Monday 8 February 2016

Gulls and Ducks on a Trip to North America

A quick visit to Laira Bridge over the River Plym on January 28th and I quickly found the black necked grebe busily diving for fish at low tide with 4 little grebes - I had some lovely views of it in the bright sunlight even though it spent most of its time underwater. Scanning upriver and I found 2 male and 3 female red breasted mergansers, my first sightings this winter on the Plym, along with a great crested grebe, but I only had a free hour for birding before heading off home as I had lots to do to get ready for my trip to North America the next day.

Black Necked Grebe, River Plym

January 29th and it was off to Heathrow Airport with friends Julie and Matt for a trip to New York, Niagara Falls and Toronto to celebrate Matts 50th birthday. On the drive to the airport I saw a roe deer and 2 muntjac deer on the grass verges of the M4 along with plenty of red kites overhead despite the grey and windy conditions.

The previous week had seen a massive snow storm hitting North America and bringing New York to a standstill but the weather had improved and our trip was actually milder than expected although there was still ice and snow hanging around on the ground. With a storm system rattling across the Atlantic to the UK as we flew to New York we took a more northerly route and flew over Greenland and the gelid Arctic tundra which looked amazing in the sunshine.

Frozen Arctic from the Plane

Arriving at JFK in New York on the afternoon of Saturday 30th and the first bird I saw was a male house sparrow flying around the arrivals hall quickly followed by starlings outside perched on wires and feral pigeons feeding on the ground amongst mounds of snow - not an overly exciting start! On the drive to Manhatten in the fading light I had brief and distant views of gulls, geese and ducks but over the next few days I managed much better views of all of these species and got some good photos too.

A boat trip out to the Statue of Liberty on Liberty Island on January 31st was beautiful in the calm and sunny conditions with the stunning backdrop of the Manhatten skyline - my third visit to the Statue and each time it has been the same gorgeous weather. The birding was as good as ever and while everybody was admiring the Statue I was scanning around for birds. Easily noticed were Canada geese and brent geese of the pale bellied type while ring billed gulls, American herring gulls and buffleheads were also easily seen. Further away on the water were goldeneye, scaup, red breasted merganser, great black backed gull and Slavonian grebe while 2 double crested cormorants flew past and a seal briefly surfaced before disappearing, never to be refound.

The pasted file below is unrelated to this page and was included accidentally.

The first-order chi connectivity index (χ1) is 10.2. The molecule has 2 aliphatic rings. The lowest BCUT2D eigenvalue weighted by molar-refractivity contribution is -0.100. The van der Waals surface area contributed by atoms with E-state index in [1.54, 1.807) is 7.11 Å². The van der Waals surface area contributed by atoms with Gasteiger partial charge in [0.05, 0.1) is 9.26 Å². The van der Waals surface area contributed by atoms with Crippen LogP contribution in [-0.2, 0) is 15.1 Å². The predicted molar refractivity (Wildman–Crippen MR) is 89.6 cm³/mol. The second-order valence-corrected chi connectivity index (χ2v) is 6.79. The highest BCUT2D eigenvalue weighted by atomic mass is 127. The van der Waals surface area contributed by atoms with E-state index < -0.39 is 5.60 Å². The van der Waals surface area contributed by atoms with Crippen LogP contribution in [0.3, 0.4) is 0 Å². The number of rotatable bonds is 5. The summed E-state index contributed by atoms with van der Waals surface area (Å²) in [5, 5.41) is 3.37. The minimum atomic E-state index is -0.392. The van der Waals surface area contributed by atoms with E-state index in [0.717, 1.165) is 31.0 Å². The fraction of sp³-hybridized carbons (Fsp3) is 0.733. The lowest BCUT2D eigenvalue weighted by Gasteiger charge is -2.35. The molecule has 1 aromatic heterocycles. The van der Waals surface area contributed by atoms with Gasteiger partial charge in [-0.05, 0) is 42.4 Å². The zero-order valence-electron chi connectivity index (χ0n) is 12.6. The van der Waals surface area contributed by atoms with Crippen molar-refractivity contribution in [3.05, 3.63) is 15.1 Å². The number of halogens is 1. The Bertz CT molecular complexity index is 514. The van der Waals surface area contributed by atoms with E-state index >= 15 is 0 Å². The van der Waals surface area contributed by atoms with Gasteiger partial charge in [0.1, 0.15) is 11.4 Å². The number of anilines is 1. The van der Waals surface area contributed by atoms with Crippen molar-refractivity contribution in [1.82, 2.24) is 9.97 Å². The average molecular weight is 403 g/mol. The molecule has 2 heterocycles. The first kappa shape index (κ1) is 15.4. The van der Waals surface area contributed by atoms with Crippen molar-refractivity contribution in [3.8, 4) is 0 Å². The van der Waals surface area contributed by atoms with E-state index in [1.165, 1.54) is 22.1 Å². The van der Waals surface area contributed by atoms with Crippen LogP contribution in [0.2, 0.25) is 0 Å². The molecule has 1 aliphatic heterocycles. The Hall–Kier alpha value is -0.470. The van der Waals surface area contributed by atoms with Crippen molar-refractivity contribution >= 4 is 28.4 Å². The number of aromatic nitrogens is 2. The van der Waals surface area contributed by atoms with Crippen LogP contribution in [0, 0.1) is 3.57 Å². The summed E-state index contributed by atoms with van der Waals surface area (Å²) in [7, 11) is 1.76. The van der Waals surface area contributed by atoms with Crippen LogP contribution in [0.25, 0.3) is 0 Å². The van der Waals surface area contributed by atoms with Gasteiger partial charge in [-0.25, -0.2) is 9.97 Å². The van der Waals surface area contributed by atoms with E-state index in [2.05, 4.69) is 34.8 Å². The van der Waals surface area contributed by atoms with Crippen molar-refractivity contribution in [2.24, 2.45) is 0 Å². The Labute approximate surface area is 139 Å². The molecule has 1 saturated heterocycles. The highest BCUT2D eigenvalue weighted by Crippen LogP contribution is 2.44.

A "Grey" Grey Squirrel at Battery Park, New York

View of Manhattan Skyline from Statue Of Liberty Ferry

Statue of Liberty

Male Bufflehead

Female Bufflehead

Pale Bellied Brent Goose

Adult Ring Billed Gull

2nd Winter Ring Billed Gull

2nd Winter Ring Billed Gull

1st Winter American Herring Gull

1st Winter American Herring Gull with pale eye

The following day and a birdwatching session in a snowy Central Park was as good as ever too. The bird feeding station in The Rambles had been moved to a nearby area but was very busy with birds feeding despite a lady busily restocking all the feeders. Downy woodpeckers were feeding on what looked like cooked pumpkin smeared into pine cones while a brown creeper fed on the same orange pulp smeared in the bark of a tree. The seed feeders had American goldfinch, tufted titmouse, house finch and white breasted nuthatch on them with white throated sparrow and house sparrow feeding on the ground beneath them.

American Goldfinch, Central Park

Female Downy Woodpecker eating pumpkin smeared in pine cone

Brown Creeper

Brown Creeper eating pumpkin rubbed in tree bark

White Throated Sparrow

The ponds in the park were frozen over but the reservoir was mostly ice free with ruddy duck, shoveler, 2 male and a female gadwall, hooded merganser, a female goosander, an American coot, Canada goose, mallard and a double crested cormorant seen along with ring billed, great black backed and American herring gulls preening and roosting

Male Hooded Merganser, Central Park

Male Hooded Merganser

American Coot

Elsewhere in the Park I saw red tailed hawk, American robin, blue jay, a Northern cardinal, a red bellied woodpecker and best of all, a yellow bellied sapsucker - some excellent views as it fed on sap in small wells it had made in a pine trees bark.

Juvenile Red Tailed Hawk, Central Park

Red Tailed Hawk

Blue Jay

Blue Jay

Northern Cardinal

Yellow Bellied Sapsucker

Yellow Bellied Sapsucker feeding from sap pits in bark

Temple Of Dendur rescued from flooding caused by Aswan Dam construction in Egypt - Metropolitan Museum of Art, Central Park, New York

View from The Brooklyn Bridge